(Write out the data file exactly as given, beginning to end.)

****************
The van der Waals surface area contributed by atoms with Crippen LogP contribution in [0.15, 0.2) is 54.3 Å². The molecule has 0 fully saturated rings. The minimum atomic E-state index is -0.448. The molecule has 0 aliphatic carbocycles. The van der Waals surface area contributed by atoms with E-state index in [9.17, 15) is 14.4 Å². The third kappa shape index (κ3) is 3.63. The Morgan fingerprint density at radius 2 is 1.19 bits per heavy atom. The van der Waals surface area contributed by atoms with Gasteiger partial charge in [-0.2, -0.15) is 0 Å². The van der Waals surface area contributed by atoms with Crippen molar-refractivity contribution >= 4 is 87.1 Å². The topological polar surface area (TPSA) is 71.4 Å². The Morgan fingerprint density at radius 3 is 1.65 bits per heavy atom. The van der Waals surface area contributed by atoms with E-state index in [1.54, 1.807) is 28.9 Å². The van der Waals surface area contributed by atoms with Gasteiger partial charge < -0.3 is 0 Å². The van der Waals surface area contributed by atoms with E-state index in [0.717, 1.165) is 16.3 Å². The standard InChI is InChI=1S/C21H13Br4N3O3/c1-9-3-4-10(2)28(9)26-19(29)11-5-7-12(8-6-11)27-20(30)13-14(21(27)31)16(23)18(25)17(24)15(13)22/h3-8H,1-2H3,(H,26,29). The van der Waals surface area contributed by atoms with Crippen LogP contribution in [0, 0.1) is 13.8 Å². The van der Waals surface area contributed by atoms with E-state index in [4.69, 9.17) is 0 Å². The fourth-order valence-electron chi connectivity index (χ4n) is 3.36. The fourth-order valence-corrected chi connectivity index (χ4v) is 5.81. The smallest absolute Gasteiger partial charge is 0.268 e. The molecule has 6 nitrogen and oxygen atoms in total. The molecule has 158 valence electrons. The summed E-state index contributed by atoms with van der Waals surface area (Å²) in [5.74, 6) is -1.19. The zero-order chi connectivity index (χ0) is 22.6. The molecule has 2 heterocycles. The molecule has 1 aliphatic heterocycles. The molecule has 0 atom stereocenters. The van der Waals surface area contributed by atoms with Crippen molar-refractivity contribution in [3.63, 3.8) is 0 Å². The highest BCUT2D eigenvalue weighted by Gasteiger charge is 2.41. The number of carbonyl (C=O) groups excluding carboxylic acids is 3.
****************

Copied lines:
The van der Waals surface area contributed by atoms with Crippen LogP contribution in [0.15, 0.2) is 54.3 Å². The molecule has 0 fully saturated rings. The minimum atomic E-state index is -0.448. The molecule has 0 aliphatic carbocycles. The van der Waals surface area contributed by atoms with E-state index in [9.17, 15) is 14.4 Å². The third kappa shape index (κ3) is 3.63. The Morgan fingerprint density at radius 2 is 1.19 bits per heavy atom. The van der Waals surface area contributed by atoms with Gasteiger partial charge in [-0.2, -0.15) is 0 Å². The van der Waals surface area contributed by atoms with Crippen molar-refractivity contribution >= 4 is 87.1 Å². The topological polar surface area (TPSA) is 71.4 Å². The Morgan fingerprint density at radius 3 is 1.65 bits per heavy atom. The van der Waals surface area contributed by atoms with E-state index in [1.54, 1.807) is 28.9 Å². The van der Waals surface area contributed by atoms with Gasteiger partial charge < -0.3 is 0 Å². The van der Waals surface area contributed by atoms with E-state index in [0.717, 1.165) is 16.3 Å². The standard InChI is InChI=1S/C21H13Br4N3O3/c1-9-3-4-10(2)28(9)26-19(29)11-5-7-12(8-6-11)27-20(30)13-14(21(27)31)16(23)18(25)17(24)15(13)22/h3-8H,1-2H3,(H,26,29). The van der Waals surface area contributed by atoms with Crippen LogP contribution in [0, 0.1) is 13.8 Å². The van der Waals surface area contributed by atoms with E-state index in [4.69, 9.17) is 0 Å². The fourth-order valence-electron chi connectivity index (χ4n) is 3.36. The fourth-order valence-corrected chi connectivity index (χ4v) is 5.81. The smallest absolute Gasteiger partial charge is 0.268 e. The molecule has 6 nitrogen and oxygen atoms in total. The molecule has 158 valence electrons. The summed E-state index contributed by atoms with van der Waals surface area (Å²) in [5.74, 6) is -1.19. The zero-order chi connectivity index (χ0) is 22.6. The molecule has 2 heterocycles. The molecule has 1 aliphatic heterocycles. The molecule has 0 atom stereocenters. The van der Waals surface area contributed by atoms with Crippen molar-refractivity contribution in [3.63, 3.8) is 0 Å². The highest BCUT2D eigenvalue weighted by Gasteiger charge is 2.41. The number of carbonyl (C=O) groups excluding carboxylic acids is 3.